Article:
We have found that a pattern of highs or lows “jumps out” at us if we use a colour coded system in the log book: when we write in a high reading, we use red ink; low readings are logged in blue; target readings are written in black. Rather than keeping 3 pens hanging around, consider buying a pen with 4 colours in one barrel (Bic makes one). Or trying using pink and blue highlighters to draw attention to high and low readings. ~Michelle and Danielle


Notes:

  • Before adjusting insulin, consider the other factors which may affect blood glucose, such as: exercise, food, time between finishing the meal/snack and checking blood glucose (at least 2 hours is needed), falsified results, inaccurate readings due to not washing hands, etc. It’s possible that no changes are needed to the insulin dose if these other factors are accounted for.
  • If blood glucose readings do not end up in the target range after following the above steps 2 or 3 times, consult with your child’s diabetes health care team for guidance.
  • Be Aware of Night-time Lows:
Your review of the log book may not directly show night-time lows. However, high morning readings may, in fact, be an indicator of undetected overnight lows: your child may drop low in the middle of the night, causing the liver to release a large amount of glucose to treat the low, resulting in a high morning reading.

If breakfast/waking blood glucose readings are above 14.0 mmol/L, it is wise to first rule out night-time lows. Set your alarm and check blood glucose at 3 a.m. for two nights.
  • If the blood sugar is low, you may choose to decrease the bedtime N/NPH .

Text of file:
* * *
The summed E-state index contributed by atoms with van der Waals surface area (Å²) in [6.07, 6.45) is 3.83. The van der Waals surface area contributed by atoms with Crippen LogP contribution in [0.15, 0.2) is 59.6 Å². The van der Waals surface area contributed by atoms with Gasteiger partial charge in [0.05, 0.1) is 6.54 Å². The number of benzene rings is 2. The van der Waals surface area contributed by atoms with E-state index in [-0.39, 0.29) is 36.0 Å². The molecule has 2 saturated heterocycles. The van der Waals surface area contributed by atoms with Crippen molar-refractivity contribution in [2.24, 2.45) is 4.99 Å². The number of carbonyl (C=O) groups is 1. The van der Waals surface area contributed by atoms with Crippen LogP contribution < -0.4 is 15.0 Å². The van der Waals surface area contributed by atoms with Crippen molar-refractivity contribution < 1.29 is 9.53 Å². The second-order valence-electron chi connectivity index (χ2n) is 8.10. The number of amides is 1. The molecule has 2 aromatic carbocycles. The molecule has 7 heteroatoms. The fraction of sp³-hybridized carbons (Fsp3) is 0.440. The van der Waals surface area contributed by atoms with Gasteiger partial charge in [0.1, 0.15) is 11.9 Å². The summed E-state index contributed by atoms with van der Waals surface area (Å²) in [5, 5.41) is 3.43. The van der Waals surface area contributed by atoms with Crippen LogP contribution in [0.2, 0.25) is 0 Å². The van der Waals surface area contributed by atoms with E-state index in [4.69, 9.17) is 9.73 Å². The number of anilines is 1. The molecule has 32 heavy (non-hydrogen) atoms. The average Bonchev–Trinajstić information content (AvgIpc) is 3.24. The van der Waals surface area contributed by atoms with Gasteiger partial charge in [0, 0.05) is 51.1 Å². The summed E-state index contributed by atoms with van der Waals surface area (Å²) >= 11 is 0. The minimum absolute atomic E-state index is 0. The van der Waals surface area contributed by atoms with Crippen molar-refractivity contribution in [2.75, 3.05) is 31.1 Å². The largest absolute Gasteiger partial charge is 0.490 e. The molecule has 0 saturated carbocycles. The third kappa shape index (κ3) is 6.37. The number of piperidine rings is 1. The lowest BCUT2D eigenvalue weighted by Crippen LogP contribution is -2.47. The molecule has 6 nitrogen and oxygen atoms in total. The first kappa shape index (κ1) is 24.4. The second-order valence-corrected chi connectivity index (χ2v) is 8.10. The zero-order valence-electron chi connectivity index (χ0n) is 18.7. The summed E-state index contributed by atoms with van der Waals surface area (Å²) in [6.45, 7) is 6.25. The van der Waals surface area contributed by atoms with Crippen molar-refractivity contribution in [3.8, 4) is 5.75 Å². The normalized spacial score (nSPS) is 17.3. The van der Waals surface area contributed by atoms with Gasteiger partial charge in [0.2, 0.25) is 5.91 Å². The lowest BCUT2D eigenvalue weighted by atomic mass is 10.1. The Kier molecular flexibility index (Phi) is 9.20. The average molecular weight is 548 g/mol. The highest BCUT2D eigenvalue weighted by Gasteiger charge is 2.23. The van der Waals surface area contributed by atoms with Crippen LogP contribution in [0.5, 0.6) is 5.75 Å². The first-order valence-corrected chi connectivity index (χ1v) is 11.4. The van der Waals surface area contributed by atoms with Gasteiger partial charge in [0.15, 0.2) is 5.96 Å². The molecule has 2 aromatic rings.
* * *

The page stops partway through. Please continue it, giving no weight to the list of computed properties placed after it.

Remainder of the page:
• If blood glucose highs are not due to a low followed by a rebound, your child may need more insulin overnight. In this case, you may choose to increase the bedtime N/NPH.
If you have reason to suspect undetected night-time lows, you may need to check your child’s blood glucose more than once, and at different times, during the night to make sure you aren’t missing a low. Another option is to use a Continuous Glucose Monitor (CGM), which will provide a visual of blood glucose trends during this time, and which you may program to provide an auditory alarm if your child’s blood glucose goes below a specified threshold.


For more detailed information and practice exercises:

An excellent Insulin Adjustment resource that we would encourage you to visit is provided online by BC Children’s Hospital: an insulin adjustment self-learning program is provided in a series of modules which take you through the principles and process of Insulin Dose Adjustment, covering all the relevant background information, as well as that specifically relating to pattern insulin adjustment (in Modules 1 and 2).




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The above information was adapted with permission from The Alberta Children’s Hospital Diabetes Clinic information handouts.

The above information was reviewed for content accuracy by clinical staff of the Alberta Children’s Hospital Diabetes Clinic.

This material has been developed from sources that we believe are accurate, however, as the field of medicine (in particular as it applies to diabetes) is rapidly evolving, the information should not be relied upon, as it is designed for informational purposes only. It should not be used in place of medical advice, instruction and/or treatment. If you have specific questions, please consult your doctor or appropriate health care professional.